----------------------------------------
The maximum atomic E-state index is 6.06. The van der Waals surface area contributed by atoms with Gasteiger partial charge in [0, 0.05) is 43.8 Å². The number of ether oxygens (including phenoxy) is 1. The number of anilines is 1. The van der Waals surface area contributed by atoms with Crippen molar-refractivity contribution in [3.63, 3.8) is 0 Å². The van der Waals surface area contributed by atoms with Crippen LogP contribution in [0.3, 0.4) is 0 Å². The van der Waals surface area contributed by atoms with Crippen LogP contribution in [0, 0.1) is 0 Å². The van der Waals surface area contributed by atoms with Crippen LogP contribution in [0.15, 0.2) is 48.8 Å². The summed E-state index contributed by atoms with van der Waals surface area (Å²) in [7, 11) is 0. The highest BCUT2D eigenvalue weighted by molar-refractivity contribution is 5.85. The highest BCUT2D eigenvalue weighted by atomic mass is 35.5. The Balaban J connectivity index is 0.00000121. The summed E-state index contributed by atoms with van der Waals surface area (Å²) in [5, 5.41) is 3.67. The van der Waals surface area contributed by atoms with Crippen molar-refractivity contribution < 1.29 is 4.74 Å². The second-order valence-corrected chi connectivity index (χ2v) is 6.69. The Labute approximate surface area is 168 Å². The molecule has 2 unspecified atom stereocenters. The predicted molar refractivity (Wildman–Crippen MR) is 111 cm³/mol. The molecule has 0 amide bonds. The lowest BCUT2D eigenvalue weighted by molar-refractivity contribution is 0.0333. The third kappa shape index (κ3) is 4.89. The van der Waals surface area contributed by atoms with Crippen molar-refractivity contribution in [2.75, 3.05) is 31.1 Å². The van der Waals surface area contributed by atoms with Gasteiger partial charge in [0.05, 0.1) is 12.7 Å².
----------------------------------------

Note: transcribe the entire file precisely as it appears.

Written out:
The maximum atomic E-state index is 6.06. The van der Waals surface area contributed by atoms with Gasteiger partial charge in [0, 0.05) is 43.8 Å². The number of ether oxygens (including phenoxy) is 1. The number of anilines is 1. The van der Waals surface area contributed by atoms with Crippen molar-refractivity contribution in [3.63, 3.8) is 0 Å². The van der Waals surface area contributed by atoms with Crippen LogP contribution in [0.3, 0.4) is 0 Å². The van der Waals surface area contributed by atoms with Crippen LogP contribution in [0, 0.1) is 0 Å². The van der Waals surface area contributed by atoms with Crippen LogP contribution in [0.15, 0.2) is 48.8 Å². The summed E-state index contributed by atoms with van der Waals surface area (Å²) in [7, 11) is 0. The highest BCUT2D eigenvalue weighted by molar-refractivity contribution is 5.85. The highest BCUT2D eigenvalue weighted by atomic mass is 35.5. The Balaban J connectivity index is 0.00000121. The summed E-state index contributed by atoms with van der Waals surface area (Å²) in [5, 5.41) is 3.67. The van der Waals surface area contributed by atoms with Crippen molar-refractivity contribution < 1.29 is 4.74 Å². The second-order valence-corrected chi connectivity index (χ2v) is 6.69. The Labute approximate surface area is 168 Å². The molecule has 2 unspecified atom stereocenters. The predicted molar refractivity (Wildman–Crippen MR) is 111 cm³/mol. The molecule has 0 amide bonds. The lowest BCUT2D eigenvalue weighted by molar-refractivity contribution is 0.0333. The third kappa shape index (κ3) is 4.89. The van der Waals surface area contributed by atoms with Crippen molar-refractivity contribution in [2.75, 3.05) is 31.1 Å². The van der Waals surface area contributed by atoms with Gasteiger partial charge in [0.05, 0.1) is 12.7 Å².